TOYOTA’S new Auris looks much better than its pre-decessor which, while it was no ugly duckling, was a pretty unforgettable old thing.
It’s a Midlands-built attempt at taking on a very busy sector of the market and, as hatchbacks go, it’s got a lot of competition to contend with but there’s hope for the newcomer as it offers much improved handling and the latest version of Toyota’s excellent hybrid system.
As a straight-forward hatchback, setting aside all the hybrid technology for a moment, it begins on firm footings. That exterior, especially in a bold colour such as white, looks very striking and its angular details and lines give it a purposeful, almost exciting presence that’s bang up to date.
Inside, the news isn’t so good. The center console and dashboard layout isn’t nearly as interesting as the rest of the car. There’s a lot of dead space and the black plastic feels cheap. There are design features to lift all this up, but it just doesn’t feel like there’s enough somehow.
It is very comfortable, though. There’s plenty of space up front, in the back and in the boot, and a panoramic roof can be fitted to shed a bit of light on the spacious, if dull interior.
The hybrid system in this test car feels much more at home in its more modern setting. Toyota does the petrol-electric thing very well and its technology is evolving into becoming a much more comfortable and seamless fit in just about any car it launches.
That’s not to say it’s not a very different experience to drive, though. The Auris has very communicative steering for this day and age and its supple ride means it handles the bends in a composed way that encourages sporty driving.
The problem comes when you expect the engine and gearbox to play ball. Exit a corner, put your foot down and there’s no point expecting to sail away on a wave of torque. The engine, through the CVT gearbox, has to build its power until it’s screaming away - and then you’re off.
The revs do settle down once you’re up to speed but if you’re really needing to press on then you’ll have to settle for a noisy accompaniment from the 1.8 litre four-pot as it does its best to propel the car.
While it’s not at its best on the open road, it feels much better in town or nipping through an urban sprawl. Switch the engine management into its most powerful setting, enjoy the responsive steering and the light feel to the controls and the instant torque that comes from the electric bit of its powertrain and the Auris makes a lot more sense.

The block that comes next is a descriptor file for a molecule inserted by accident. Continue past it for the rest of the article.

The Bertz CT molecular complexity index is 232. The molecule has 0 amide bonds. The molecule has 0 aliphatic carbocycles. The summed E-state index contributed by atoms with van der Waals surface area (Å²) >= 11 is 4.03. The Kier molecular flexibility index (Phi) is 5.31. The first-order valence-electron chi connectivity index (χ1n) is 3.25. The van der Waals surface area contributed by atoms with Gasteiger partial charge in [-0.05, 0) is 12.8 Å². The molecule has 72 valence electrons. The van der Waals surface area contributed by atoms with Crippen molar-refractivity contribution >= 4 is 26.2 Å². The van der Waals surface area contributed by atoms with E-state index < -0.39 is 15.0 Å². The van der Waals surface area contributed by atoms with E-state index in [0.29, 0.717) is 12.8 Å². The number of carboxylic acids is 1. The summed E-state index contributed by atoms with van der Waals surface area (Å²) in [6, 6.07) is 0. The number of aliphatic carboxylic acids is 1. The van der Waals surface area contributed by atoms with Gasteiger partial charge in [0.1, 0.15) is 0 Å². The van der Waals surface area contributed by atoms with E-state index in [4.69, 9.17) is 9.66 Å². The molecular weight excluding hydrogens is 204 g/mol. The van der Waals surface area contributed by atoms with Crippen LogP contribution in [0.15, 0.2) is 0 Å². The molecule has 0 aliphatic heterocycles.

And this is where you’ll start to win in the fuel economy stakes. As long as you’re not too heavy-footed you can convince it to stay in electric mode for a good few miles and although the engine will burst in when it’s needed there’s plenty of poke to be had with or without it.
It is, and it’s not often you can say this about a Toyota hybrid hatchback, really rather fun.
It’s priced well too. There’s generous spec levels available from the offing, but a decent hybrid model will set you back around £22,000 and that gives it a very good start in life.
It’s a Toyota, so you know it will be reliable and it should hold its value well. What’s more, with no road tax to pay it’s a sensibly buy especially for company car drivers.
So it’s not perfect but this is significanly better than its predecessor. It’s also better than just about every other hybrid in this sector. It’s better than even, dare I say it, a Prius.
Toyota Auris Hybrid
Price: (model tested) £21,745
Engine: 1,798cc, four-cylinder petrol plus two electric motor generators, and battery.
Power/torque: 98bhp @ 5,200rpm/105lb ft @ 5,000rpm, with 80bhp/153lb ft electric motor and 1.3kWh battery
Top speed: 112mph
Acceleration: 0-62mph in 11.4 seconds
Fuel economy: 74.3mpg combined
CO2 emissions: 85g/km
Boot space: 360 litres